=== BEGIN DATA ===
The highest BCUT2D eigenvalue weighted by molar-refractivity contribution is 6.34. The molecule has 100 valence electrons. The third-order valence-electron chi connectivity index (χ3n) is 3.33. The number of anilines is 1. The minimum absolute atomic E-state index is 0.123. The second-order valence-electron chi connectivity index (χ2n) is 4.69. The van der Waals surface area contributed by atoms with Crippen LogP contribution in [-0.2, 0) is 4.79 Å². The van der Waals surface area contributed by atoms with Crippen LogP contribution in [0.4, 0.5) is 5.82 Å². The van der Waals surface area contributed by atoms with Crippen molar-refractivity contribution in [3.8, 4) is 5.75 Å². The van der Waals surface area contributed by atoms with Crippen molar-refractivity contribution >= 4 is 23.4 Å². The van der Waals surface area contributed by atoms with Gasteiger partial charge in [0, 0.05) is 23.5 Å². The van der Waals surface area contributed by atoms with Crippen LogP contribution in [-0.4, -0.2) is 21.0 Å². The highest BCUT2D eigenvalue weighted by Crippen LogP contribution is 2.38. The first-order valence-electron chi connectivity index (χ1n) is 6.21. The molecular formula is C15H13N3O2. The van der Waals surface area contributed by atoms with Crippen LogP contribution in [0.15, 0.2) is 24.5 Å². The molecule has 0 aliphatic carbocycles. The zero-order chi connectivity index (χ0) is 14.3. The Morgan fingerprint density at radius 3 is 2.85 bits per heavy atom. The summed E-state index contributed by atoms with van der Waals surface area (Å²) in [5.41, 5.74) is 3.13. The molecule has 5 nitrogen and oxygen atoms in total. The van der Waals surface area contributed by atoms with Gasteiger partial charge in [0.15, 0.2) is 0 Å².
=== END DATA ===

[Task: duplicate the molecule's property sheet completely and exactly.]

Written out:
The highest BCUT2D eigenvalue weighted by molar-refractivity contribution is 6.34. The molecule has 100 valence electrons. The third-order valence-electron chi connectivity index (χ3n) is 3.33. The number of anilines is 1. The minimum absolute atomic E-state index is 0.123. The second-order valence-electron chi connectivity index (χ2n) is 4.69. The van der Waals surface area contributed by atoms with Crippen LogP contribution in [-0.2, 0) is 4.79 Å². The van der Waals surface area contributed by atoms with Crippen LogP contribution in [0.4, 0.5) is 5.82 Å². The van der Waals surface area contributed by atoms with Crippen molar-refractivity contribution in [3.8, 4) is 5.75 Å². The van der Waals surface area contributed by atoms with Crippen molar-refractivity contribution >= 4 is 23.4 Å². The van der Waals surface area contributed by atoms with Gasteiger partial charge in [0, 0.05) is 23.5 Å². The van der Waals surface area contributed by atoms with Crippen LogP contribution in [-0.4, -0.2) is 21.0 Å². The highest BCUT2D eigenvalue weighted by Crippen LogP contribution is 2.38. The first-order valence-electron chi connectivity index (χ1n) is 6.21. The molecular formula is C15H13N3O2. The van der Waals surface area contributed by atoms with Crippen LogP contribution in [0.15, 0.2) is 24.5 Å². The molecule has 0 aliphatic carbocycles. The zero-order chi connectivity index (χ0) is 14.3. The Morgan fingerprint density at radius 3 is 2.85 bits per heavy atom. The summed E-state index contributed by atoms with van der Waals surface area (Å²) in [5.41, 5.74) is 3.13. The molecule has 5 nitrogen and oxygen atoms in total. The van der Waals surface area contributed by atoms with Gasteiger partial charge in [0.15, 0.2) is 0 Å².